Final Blog for 792
Write any final thoughts you’re having about your whole master’s experience.
This has been quite the experience and I am excited for it to come to an end. When I started the program, I thought the school year would be like any other year. Boy was I wrong. This has been the craziest school year I have ever experienced and we're about to head into another crazy year.
That being said, I have learned quite a bit from this program and I am grateful for being given the opportunity to pursue what I was interested in. I am also grateful for how much it pushed me. It pushed me to challenge my teaching methods and keep going even when I felt like I was failing.
July 7, 2020
How has the work you have done during this program fit within Touro’s values and how you are going to take what you have done into the world to make a change. Will you share your work with your principal or colleagues? Will you post about it on twitter? Or will your focus be making a change within your classroom or something else? What practical thing will you do to be of service?
This work had a profound effect on me. I had always assumed there was more growth in learning when I implemented the types of tasks I chose to center my teaching on this year, but I did not realize how much. There were plenty of times when I second guessed my decision to keep the expectation at the level expected from the CAASPP, but I stuck to it and I saw really large gains in knowledge. Next year I will be at a different school, teaching a different subject. I plan on sharing this work with both my teaching partner, who is teaching math this year, and my principal to really show how impactful this combination of teaching can be. My next steps will be to take what I have learned from this experience and see if I can replicate the magic in an English and Social Studies classroom and maybe someday I will get to teach math again.
TPAK is in everything I do as a teacher. I understand how important technology is in this ever-changing world. Though it may seems as though students have a grasp on technological skills because they have grown up with it (whereas ours and previous generations had access during middle school age at best), they really do not. We cannot let our own preconceptions leave students in ignorance of some of the most basic critical technology skills. Students may be able to do things with technology you couldn't even fathom was possible, but when it comes to the basic skills such as typing, formatting a document, using a spread sheet, they are often clueless and need our guidance.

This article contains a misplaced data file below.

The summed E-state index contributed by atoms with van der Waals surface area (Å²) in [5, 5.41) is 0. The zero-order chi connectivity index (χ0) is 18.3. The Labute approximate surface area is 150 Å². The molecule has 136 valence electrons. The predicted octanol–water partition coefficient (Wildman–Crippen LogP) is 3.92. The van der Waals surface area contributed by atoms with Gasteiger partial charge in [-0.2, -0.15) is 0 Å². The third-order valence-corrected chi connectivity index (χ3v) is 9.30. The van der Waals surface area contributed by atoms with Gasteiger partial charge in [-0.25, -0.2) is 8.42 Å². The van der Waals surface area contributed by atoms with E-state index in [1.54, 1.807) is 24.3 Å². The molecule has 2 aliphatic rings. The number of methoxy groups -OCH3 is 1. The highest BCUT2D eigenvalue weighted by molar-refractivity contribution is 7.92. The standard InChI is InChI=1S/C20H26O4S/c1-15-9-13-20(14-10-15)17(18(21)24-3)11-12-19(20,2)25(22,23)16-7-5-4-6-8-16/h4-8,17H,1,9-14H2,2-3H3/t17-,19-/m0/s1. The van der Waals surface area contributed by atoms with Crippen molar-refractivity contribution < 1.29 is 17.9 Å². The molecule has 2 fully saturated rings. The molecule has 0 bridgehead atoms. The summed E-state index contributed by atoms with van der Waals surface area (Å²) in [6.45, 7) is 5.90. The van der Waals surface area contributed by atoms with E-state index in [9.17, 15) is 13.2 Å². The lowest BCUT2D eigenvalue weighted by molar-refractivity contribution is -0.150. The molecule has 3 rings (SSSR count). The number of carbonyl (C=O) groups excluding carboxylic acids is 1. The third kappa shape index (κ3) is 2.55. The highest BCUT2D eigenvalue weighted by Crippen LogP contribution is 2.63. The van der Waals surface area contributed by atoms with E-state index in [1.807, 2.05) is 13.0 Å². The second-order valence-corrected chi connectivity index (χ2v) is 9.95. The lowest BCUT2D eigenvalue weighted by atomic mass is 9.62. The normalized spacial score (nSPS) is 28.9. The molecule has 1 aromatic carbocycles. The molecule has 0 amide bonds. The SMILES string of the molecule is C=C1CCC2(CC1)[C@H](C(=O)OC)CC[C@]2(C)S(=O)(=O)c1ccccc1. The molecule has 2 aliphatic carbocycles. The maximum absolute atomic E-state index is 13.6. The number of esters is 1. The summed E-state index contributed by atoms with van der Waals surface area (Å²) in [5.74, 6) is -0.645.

June 17, 2020
Investigate your district’s mission statement and policies around technology and 21st century learning? What is it? It’s an all-encompassing or does it need a gentle nudge from you? Analyze and comment.
Previous District: NVUSD
"Our students are all individuals, with their own talents, interests, needs and goals. That means that we nurture and challenge advanced learners, who want to expand their learning horizons, as well as students who have physical, emotional or cognitive challenges that require more support.We offer rigorous academic courses, robust Career Technical Education options and diverse extracurricular and athletic programs. Our students can learn in traditional neighborhood schools, magnet schools, independent study, dual immersion English-Spanish programs, online options and more."
The above is what I could find for what might be considered the mission statement for the Napa Valley Unified School District.
From my experience, I believe that the mission statement is a good one, however, they are not living up to the standards in the statement. I believe in all of these things, but have witnessed firsthand how curriculum is catering to the lower achieving students and leaving the high achieving students in the dust. With the budget cuts this past year, I am not sure some of these things are achievable. I also feel like it is focused at the high school level and does not address the elementary and middle school levels as almost none of the things listed are able to be offered. This is not necessarily the fault of the district. It is the fault of our schools not being funded properly in order to actually help to support students with a lot of these challenges. But that's a discussion for another day.